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Where does the Toyota CEO get his Inspiration

Toyota executives and other Japanese economic and business leaders, such as Bank of Japan Gov. Haruhiko Kuroda, have been trekking to Ina Food’s headquarters to glean insights from Hiroshi Tsukakoshi, 77 years old, who has had a record of consistency that even mighty Toyota can’t match: At one point, the company recorded 48 consecutive years of profit growth.

Insight 1

He says companies should exist to make their workers happy, and says employees should clean the office toilets to foster a sense of responsibility.

On a sunny afternoon in July, tourists were relaxing in the Kanten Papa Garden—named after the company’s best-known brand of kanten, as agar is known in Japanese. Hydrangeas, cared for by Ina Food employees every morning, were blooming, and a monument with a metal plate displayed the corporate motto: “Let’s make a good company.”

“You spend a large part of your life working,” Mr. Tsukakoshi said in an interview. “Isn’t there something wrong if companies are producing unhappy people?”

Insight 2

long-term success and social cohesion are often favored over short-term profitability. Steady as she goes , one ring at a time .

in his book, “Tree-Ring Management”—so-called because a tree steadily adds one ring a year, rather than expanding and contracting erratically. “Trees keep growing even when the weather is bad,” Mr. Tsukakoshi writes. “Companies should be like that, too. You have to keep growing little by little, even if the pace is slow.”

Toyota boss Akio Toyoda met Mr Taukakoshi about five years ago, when Toyota was struggling to turn around the car maker from huge losses that followed a period of rapid expansion.

Toyoda says “I’ve learned so much from Mr. Tsukakoshi and his philosophy that steady growth is essential for any company.”

 Mr. Toyoda says Toyota wants to attract long-term investors rather than those who are focused on short-term gains. In July, the company issued a new kind of shares that lock holders into ownership for at least five years. The plan drew opposition from some foreign investors, who collectively hold around a 30% stake in Toyota.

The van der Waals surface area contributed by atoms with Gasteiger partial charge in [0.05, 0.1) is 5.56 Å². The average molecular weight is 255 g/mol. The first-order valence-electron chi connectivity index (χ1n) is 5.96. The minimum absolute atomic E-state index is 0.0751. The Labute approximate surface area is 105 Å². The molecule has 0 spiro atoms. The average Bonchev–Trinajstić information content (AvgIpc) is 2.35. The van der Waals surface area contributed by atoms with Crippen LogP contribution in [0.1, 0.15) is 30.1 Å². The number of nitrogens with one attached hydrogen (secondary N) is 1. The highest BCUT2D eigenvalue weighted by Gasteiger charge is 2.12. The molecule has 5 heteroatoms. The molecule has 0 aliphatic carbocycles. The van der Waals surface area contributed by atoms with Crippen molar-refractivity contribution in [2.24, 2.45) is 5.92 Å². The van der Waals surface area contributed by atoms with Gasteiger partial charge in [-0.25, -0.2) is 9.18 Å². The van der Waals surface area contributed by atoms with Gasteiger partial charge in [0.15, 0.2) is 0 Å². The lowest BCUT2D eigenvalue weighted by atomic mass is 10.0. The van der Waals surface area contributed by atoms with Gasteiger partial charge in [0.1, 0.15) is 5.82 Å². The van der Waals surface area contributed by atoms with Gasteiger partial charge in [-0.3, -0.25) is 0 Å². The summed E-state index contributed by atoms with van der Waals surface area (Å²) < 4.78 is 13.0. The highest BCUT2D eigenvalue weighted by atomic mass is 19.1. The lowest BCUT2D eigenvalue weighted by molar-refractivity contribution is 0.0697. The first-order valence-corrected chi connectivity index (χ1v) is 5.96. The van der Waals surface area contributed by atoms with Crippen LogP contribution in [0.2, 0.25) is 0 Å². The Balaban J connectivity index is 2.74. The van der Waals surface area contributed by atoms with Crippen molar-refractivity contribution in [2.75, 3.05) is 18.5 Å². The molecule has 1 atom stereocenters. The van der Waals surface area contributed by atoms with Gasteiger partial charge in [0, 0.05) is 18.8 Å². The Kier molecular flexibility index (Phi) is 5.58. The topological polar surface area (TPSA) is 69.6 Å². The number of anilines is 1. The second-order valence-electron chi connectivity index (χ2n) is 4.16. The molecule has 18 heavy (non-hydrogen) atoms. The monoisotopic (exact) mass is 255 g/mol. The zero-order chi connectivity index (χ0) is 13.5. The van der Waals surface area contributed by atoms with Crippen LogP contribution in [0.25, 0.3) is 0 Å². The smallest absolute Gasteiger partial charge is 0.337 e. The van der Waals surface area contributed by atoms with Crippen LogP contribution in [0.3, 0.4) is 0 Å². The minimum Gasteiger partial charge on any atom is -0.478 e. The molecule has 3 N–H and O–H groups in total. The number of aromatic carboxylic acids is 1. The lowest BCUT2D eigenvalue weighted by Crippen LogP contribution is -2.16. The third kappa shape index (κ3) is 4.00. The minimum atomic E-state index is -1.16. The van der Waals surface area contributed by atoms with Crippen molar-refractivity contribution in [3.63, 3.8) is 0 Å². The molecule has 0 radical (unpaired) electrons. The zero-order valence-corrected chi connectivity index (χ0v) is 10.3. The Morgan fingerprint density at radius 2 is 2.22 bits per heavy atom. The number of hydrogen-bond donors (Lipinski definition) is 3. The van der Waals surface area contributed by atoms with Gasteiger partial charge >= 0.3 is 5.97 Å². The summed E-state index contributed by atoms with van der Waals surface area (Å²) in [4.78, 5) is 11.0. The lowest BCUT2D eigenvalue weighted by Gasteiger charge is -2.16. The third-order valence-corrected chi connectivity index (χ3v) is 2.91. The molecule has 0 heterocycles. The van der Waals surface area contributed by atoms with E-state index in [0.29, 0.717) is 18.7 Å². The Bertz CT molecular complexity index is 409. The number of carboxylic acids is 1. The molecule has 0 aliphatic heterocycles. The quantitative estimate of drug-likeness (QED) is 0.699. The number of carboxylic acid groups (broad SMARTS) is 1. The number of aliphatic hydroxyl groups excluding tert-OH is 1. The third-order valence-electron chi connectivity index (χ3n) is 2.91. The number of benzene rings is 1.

In times of rapid growth, save the spoils to take into account potential droughts! 

“What’s most important is not to pursue short-term greed and efficiency,” Mr. Tsukakoshi said.

Mr. Toyoda borrowed a phrase from Mr. Tsukakoshi’s book in his last earnings announcement 

“We were like a tree whose rings grew too rapidly at one point, and whose trunk became weak and prone to breaking,” Mr. Toyoda said at an earnings announcement last year. “To grow sustainably means to build a ring around the tree trunk each year.”

About Ina Foods

With $140 million in annual sales, Ina Foods makes roughly 80% of the approximately 2,300 tons of agar and related products that circulate annually in Japan, according to Mr. Tsukakoshi, who says he owes his own longevity to a daily intake of the stuff.

Its 24-acre headquarters here is a monument to Mr. Tsukakoshi’s steady-as-it-goes philosophy. The complex houses an agar research and development center, an agar exhibition, an agar factory, two agar shops and two agar restaurants.

Inspired by Yoko Kubota at yoko.kubota@wsj.com

Posted on September 1, 2015

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